Until shortly before Gaddafi crawled out of a drain pipe and met his violent end, he was the darling of the United Nations and the "international community."

It is perplexing why a criminal and brutal dictator would garner the accolades of an organization whose charter calls for "reaffirming faith in fundamental human rights ... and living  together in peace with one another as good neighbours[.]"

Gaddafi's criminal record was long and sordid.  He sponsored terrorist groups ranging from Baader Meinhof to Abu Nidal and provided compensation to the families of Palestinian suicide bombers.

His bloody trail was not just of Israelis or Jews, whose deaths rarely warrant international outrage.  He was behind the bombing of a Berlin discothèque, in which two U.S. soldiers were killed and hundreds of others wounded by the nail-packed bomb.  His handprints were also on the Pan Am Flight 103 bombing over Lockerbie, Scotland (270 people were killed).

The man Ronald Reagan called "The Mad Dog" was judged gently by the United Nations.  A January 2011 draft report by the U.N.'s Working Group on the Universal Periodic Review praised Gaddafi for Libya's achievements in human rights.  That same august body elected Libya to the Human Rights Council, gave Libya a seat on the Security Council, and chose Libya to chair the preparations for the Durban II conference, featuring an Israel hate-fest and starring Mahmoud Ahmadinejad.  For added prestige, Gaddafi's daughter, Ayesha Gaddafi, was appointed as the United Nations Goodwill Ambassador for Libya in 2009.  (Ayesha Gaddafi had taken the world stage in July 2004, when she joined the legal defense team of former Iraqi president Saddam Hussein.)

Praise for Gaddafi was not limited to the U.N.  In February 2009, he was elected chairman of the African Union, where he was instrumental in protecting Omar al-Bashir for his genocidal crimes in Darfur.  Italy, France, and other democracies have welcomed him.  The Swiss government quickly undid a moment of moral clarity by the Swiss police, who had arrested "Hannibal," Gaddafi's son, on charges of beating his servant.  The Swiss issued a cowering apology and restored normal diplomatic relations.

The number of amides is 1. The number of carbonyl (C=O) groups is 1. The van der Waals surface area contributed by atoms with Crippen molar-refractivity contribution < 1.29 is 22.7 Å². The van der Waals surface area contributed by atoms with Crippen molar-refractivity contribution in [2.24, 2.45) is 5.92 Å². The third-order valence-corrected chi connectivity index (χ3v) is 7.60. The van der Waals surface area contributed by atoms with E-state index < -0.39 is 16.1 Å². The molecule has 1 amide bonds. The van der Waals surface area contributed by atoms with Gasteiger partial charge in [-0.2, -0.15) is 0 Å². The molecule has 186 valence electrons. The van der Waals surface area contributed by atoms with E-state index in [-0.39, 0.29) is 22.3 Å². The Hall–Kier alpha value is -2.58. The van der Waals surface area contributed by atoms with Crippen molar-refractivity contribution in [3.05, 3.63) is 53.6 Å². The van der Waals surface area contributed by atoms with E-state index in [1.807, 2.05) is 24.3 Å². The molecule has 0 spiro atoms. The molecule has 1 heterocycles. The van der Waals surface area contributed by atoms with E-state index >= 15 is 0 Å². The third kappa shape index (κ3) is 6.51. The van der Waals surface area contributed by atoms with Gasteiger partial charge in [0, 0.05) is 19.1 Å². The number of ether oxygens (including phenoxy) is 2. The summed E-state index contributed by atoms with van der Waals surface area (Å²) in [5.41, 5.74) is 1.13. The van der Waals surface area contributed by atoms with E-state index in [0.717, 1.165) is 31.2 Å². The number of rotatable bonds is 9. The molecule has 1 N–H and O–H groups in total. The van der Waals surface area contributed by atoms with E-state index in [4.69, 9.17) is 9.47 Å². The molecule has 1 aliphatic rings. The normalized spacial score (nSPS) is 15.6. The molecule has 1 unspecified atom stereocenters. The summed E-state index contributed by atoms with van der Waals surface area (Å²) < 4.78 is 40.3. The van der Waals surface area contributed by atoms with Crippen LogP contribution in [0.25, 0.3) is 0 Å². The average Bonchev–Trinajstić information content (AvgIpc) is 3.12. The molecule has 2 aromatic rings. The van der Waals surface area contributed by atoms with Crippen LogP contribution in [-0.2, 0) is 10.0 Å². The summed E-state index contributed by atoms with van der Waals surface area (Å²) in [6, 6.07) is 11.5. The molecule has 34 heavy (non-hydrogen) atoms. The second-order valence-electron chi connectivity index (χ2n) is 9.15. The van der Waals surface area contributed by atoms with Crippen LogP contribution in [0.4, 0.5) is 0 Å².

The approbation for Gaddafi is all the more striking when juxtaposed with the condemnation Israel receives from those same beacons of morality.  Israel is a true democracy, where the rights of minorities are sacrosanct, where freedom of religion is protected for all, where a robust press never fears to criticize those in power, where an Arab Supreme Court justice found the former president of the Jewish nation guilty, and where soldiers drop warning leaflets and send text messages notifying civilians to evacuate areas the military is preparing to oust armed terrorists.  Yet Israel is the recipient of more U.N. condemnations than what all other nations get.  Israel, not Libya, is the only state (of all states which belong to the U.N.) that is not allowed to sit on the Security Council, ever.

What explanation can there be for the inversion of morality in which a nation known for its brutality and repression is held in esteem while a nation committed to human rights and liberty is denigrated?  It is a world turned on its head, or a world which has lost its head, and a world where Gaddafi is a U.N. value.

Peggy Shapiro is Chicago Community Coordinator, StandWithUs.